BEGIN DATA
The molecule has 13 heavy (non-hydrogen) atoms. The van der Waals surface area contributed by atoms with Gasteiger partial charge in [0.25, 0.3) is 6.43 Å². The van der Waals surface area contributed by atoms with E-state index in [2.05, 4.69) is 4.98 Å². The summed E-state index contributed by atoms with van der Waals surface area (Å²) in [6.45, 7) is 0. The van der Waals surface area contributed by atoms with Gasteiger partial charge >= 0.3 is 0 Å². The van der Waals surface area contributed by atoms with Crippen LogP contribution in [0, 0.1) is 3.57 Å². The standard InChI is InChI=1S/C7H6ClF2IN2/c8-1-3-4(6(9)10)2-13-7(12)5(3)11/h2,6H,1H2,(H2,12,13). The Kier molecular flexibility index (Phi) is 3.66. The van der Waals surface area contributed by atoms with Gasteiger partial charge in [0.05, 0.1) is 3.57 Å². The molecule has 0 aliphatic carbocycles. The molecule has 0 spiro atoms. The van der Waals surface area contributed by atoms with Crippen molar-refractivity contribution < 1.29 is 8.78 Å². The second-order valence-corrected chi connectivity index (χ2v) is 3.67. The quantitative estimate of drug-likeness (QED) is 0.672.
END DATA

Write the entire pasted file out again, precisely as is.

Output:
The molecule has 13 heavy (non-hydrogen) atoms. The van der Waals surface area contributed by atoms with Gasteiger partial charge in [0.25, 0.3) is 6.43 Å². The van der Waals surface area contributed by atoms with E-state index in [2.05, 4.69) is 4.98 Å². The summed E-state index contributed by atoms with van der Waals surface area (Å²) in [6.45, 7) is 0. The van der Waals surface area contributed by atoms with Gasteiger partial charge >= 0.3 is 0 Å². The van der Waals surface area contributed by atoms with Crippen LogP contribution in [0, 0.1) is 3.57 Å². The standard InChI is InChI=1S/C7H6ClF2IN2/c8-1-3-4(6(9)10)2-13-7(12)5(3)11/h2,6H,1H2,(H2,12,13). The Kier molecular flexibility index (Phi) is 3.66. The van der Waals surface area contributed by atoms with Gasteiger partial charge in [0.05, 0.1) is 3.57 Å². The molecule has 0 aliphatic carbocycles. The molecule has 0 spiro atoms. The van der Waals surface area contributed by atoms with Crippen molar-refractivity contribution < 1.29 is 8.78 Å². The second-order valence-corrected chi connectivity index (χ2v) is 3.67. The quantitative estimate of drug-likeness (QED) is 0.672.